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"He had lived through an age when men and women with energy and ruthlessness but without much ability or persistence excelled. And even though most of them had gone under, their ignorance had confused Roy, making him wonder whether the things he had striven to learn, and thought of as 'culture,' were irrelevant. Everything was supposed to be the same: commercials, Beethoven's late quartets, pop records, shopfronts, Freud, multi-coloured hair. Greatness, comparison, value, depth: gone, gone, gone. Anything could give some pleasure; he saw that. But not everything provided the sustenance of a deeper understanding." - Hanif Kureishi, Love in a Blue Time
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Old 01-16-2002, 01:52 PM   #6
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Okay...call me crazy, but I mostly agree with it. Why I say "mostly" is that I think they are amplifying a non-existent problem. While professors are certainly stating disapproval, I really doubt that most students didn't have an opinion on it.

But what I do agree with is that we need to encourage people to think for themselves. Both sides needed to be heard, both in regards to the patriots and the dissidents. The obvious problem is that we have an academic world that is a "do what you're told" world, with free thought unencouraged.

If you look at the polls on page 6, why I would say it is flawed is that college campuses are typically more international and diverse than in typical American society. The international community is less unanimous in support, just as much as you'd expect Americans abroad not to jump on a nationalist bandwagon, since they don't share the same sentiments.

Plus, if you read on, it states that, even though Harvard was less supportive of the war in September, they are now firm in support as of November. Like I said, this report simply amplifies a fairly non-existent problem, but it does open a fair debate on the objectivity of universities.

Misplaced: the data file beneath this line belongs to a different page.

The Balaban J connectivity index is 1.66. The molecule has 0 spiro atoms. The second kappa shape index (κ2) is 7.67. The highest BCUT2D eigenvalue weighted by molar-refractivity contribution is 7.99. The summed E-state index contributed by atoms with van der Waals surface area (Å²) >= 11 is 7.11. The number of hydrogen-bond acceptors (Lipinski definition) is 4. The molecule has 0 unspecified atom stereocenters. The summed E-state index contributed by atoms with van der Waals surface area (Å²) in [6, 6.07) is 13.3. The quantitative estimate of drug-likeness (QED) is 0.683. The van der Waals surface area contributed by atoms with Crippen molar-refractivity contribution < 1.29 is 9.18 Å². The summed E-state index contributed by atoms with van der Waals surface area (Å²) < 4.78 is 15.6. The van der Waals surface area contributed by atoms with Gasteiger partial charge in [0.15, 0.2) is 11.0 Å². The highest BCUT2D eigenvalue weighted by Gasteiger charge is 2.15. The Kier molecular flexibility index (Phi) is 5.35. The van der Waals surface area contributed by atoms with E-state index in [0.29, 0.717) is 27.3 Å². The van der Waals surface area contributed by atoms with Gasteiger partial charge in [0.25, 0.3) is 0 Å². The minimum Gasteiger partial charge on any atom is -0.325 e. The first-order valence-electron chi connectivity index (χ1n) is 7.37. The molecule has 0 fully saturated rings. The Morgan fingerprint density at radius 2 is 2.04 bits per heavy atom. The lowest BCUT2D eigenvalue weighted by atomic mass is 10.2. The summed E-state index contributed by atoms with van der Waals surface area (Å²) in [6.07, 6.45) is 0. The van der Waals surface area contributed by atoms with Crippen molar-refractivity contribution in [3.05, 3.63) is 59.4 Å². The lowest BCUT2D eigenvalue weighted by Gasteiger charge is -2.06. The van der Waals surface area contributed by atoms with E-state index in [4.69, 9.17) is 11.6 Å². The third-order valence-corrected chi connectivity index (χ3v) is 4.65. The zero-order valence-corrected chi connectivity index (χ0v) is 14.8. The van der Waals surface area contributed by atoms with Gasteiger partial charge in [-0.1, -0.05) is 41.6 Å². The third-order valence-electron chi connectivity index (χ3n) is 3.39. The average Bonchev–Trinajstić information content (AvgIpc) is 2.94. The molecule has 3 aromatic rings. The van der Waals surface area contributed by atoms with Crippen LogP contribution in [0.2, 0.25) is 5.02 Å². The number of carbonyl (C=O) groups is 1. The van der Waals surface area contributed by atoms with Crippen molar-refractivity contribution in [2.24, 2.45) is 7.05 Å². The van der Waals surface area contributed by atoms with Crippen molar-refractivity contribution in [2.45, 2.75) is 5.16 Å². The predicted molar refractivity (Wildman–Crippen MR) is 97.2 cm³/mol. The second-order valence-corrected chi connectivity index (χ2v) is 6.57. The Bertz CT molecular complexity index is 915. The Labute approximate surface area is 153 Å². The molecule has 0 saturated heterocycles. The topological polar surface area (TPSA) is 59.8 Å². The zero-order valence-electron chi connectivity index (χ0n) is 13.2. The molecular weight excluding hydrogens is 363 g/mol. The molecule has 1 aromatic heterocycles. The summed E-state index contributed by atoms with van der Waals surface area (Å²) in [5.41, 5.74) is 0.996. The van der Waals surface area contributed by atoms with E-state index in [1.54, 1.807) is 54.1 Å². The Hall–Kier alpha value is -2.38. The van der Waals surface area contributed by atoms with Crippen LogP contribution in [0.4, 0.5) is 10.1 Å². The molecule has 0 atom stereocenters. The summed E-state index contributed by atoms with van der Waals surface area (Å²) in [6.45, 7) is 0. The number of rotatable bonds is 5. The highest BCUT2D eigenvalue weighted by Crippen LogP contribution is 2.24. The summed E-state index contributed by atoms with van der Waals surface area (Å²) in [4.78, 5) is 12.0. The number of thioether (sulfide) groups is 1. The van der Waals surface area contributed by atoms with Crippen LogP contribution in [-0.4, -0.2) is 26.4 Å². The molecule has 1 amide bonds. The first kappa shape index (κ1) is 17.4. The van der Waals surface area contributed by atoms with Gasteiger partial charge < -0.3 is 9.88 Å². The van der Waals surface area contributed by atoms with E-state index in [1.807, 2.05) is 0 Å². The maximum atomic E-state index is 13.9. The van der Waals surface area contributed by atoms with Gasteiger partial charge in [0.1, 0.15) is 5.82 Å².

And, as for the history requirements they advocate, I am guarded on support with that, due to the fact that most history books I have run into are heavily slanted towards one ideology or another in dealing with the last century. I fear that an improperly taught history bordering on propaganda may be worse than teaching none at all.

Melon

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"He had lived through an age when men and women with energy and ruthlessness but without much ability or persistence excelled. And even though most of them had gone under, their ignorance had confused Roy, making him wonder whether the things he had striven to learn, and thought of as 'culture,' were irrelevant. Everything was supposed to be the same: commercials, Beethoven's late quartets, pop records, shopfronts, Freud, multi-coloured hair. Greatness, comparison, value, depth: gone, gone, gone. Anything could give some pleasure; he saw that. But not everything provided the sustenance of a deeper understanding." - Hanif Kureishi, Love in a Blue Time

[This message has been edited by melon (edited 01-16-2002).]